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The Language Management Approach

A Focus on Research Methodology


Edited By Lisa Fairbrother, Jiří Nekvapil and Marián Sloboda

The chapters in this volume reflect the variety of methods that researchers have recently applied in their investigations of "behavior toward language", or language management. The innovative methods introduced in the volume will appeal to researchers interested in different types of introspective interview methodology and discourse analysis, and to those looking for ways of linking language policy to everyday social interactions. The broad spectrum of themes taken up by the authors include the practices of language cultivation agencies, the use of first and second languages in educational contexts, attitudes toward language varieties, the use of language in immigrant communities, and the processes underlying literary criticism.

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The focus group discussion as a source of data for language management research: Discussing the use of non-standard language on television (Kamila Mrázková)


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Kamila Mrázková

The focus group discussion as a source of data for language management research: Discussing the use of non-standard language on television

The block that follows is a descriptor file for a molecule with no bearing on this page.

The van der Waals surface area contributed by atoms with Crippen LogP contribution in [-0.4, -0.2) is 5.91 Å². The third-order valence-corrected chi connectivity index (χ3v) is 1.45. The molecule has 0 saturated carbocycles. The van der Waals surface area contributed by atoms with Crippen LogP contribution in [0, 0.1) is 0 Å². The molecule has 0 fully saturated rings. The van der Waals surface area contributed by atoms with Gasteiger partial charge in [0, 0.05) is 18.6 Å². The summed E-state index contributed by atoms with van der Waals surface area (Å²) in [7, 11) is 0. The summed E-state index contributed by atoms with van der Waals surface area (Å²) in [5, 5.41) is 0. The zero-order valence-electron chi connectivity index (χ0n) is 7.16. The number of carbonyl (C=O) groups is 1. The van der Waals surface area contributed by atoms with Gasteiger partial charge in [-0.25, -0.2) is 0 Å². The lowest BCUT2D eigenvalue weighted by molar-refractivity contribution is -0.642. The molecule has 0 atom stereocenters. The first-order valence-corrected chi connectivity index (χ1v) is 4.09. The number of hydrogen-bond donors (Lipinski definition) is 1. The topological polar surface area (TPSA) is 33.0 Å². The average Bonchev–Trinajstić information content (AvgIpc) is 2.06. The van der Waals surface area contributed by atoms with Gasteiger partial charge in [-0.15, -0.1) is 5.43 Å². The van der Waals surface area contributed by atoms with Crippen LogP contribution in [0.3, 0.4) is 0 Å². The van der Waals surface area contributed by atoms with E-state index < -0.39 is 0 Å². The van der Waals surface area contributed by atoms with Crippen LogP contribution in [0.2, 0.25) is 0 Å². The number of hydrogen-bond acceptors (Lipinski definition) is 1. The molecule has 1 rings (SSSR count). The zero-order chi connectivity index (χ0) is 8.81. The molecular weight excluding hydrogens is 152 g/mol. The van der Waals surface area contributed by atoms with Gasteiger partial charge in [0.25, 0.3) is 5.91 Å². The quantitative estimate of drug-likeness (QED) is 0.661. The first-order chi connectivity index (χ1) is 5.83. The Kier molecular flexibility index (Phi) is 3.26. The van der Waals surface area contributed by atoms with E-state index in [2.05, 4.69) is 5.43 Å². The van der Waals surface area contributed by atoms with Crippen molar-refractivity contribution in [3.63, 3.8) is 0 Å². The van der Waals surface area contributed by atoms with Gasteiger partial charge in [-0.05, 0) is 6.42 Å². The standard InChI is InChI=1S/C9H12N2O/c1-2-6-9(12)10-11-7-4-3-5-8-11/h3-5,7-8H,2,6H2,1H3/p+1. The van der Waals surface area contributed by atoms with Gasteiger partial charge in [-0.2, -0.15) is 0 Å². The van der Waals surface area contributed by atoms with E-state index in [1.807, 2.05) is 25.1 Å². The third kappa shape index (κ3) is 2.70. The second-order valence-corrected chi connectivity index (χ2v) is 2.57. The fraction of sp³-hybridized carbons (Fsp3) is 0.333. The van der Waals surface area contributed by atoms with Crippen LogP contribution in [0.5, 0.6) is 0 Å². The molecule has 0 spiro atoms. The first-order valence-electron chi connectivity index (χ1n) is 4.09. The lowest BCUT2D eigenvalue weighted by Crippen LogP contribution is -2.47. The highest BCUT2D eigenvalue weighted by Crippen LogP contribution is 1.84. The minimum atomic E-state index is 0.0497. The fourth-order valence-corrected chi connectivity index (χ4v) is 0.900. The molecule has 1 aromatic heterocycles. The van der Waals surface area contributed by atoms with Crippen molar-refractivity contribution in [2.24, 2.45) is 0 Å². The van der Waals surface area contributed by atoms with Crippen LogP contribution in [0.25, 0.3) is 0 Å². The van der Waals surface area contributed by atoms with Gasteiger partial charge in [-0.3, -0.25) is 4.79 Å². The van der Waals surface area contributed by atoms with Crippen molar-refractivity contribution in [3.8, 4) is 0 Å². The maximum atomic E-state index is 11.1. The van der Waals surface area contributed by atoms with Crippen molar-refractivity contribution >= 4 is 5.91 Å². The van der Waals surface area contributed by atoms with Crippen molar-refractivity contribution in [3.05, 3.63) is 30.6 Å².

Abstract This chapter is based on the re-analysis of data elicited using focus group discussions which were originally recorded to study attitudes towards language and language ideologies. Participants in several focus groups were asked to listen to and comment on several samples of TV programs where both standard and non-standard Czech (= Common Czech) were spoken. The data obtained through this research are utilized for a LMT-based analysis of the Czech language situation simultaneously from two different perspectives: (1) as a manifestation of the participants’ attention towards language, revealed through the analysis of what they note and evaluate; (2) as an instance of a conversation like any other, in which participants manage their behavior towards language in interaction with other interlocutors and sometimes also make claims about their language management.

The elicited data serve as evidence of both the simple and organized language management taking place in the Czech speech community, as well as of the Czech language situation today. One of the substantial findings is that evaluations of Common Czech differ according to the native dialects of the participants. This difference is revealed not only in their evaluations, but is also manifested in their noting behavior. The participants whose native dialect is not Common Czech are more sensitive to the Common Czech spoken on TV: they noted...

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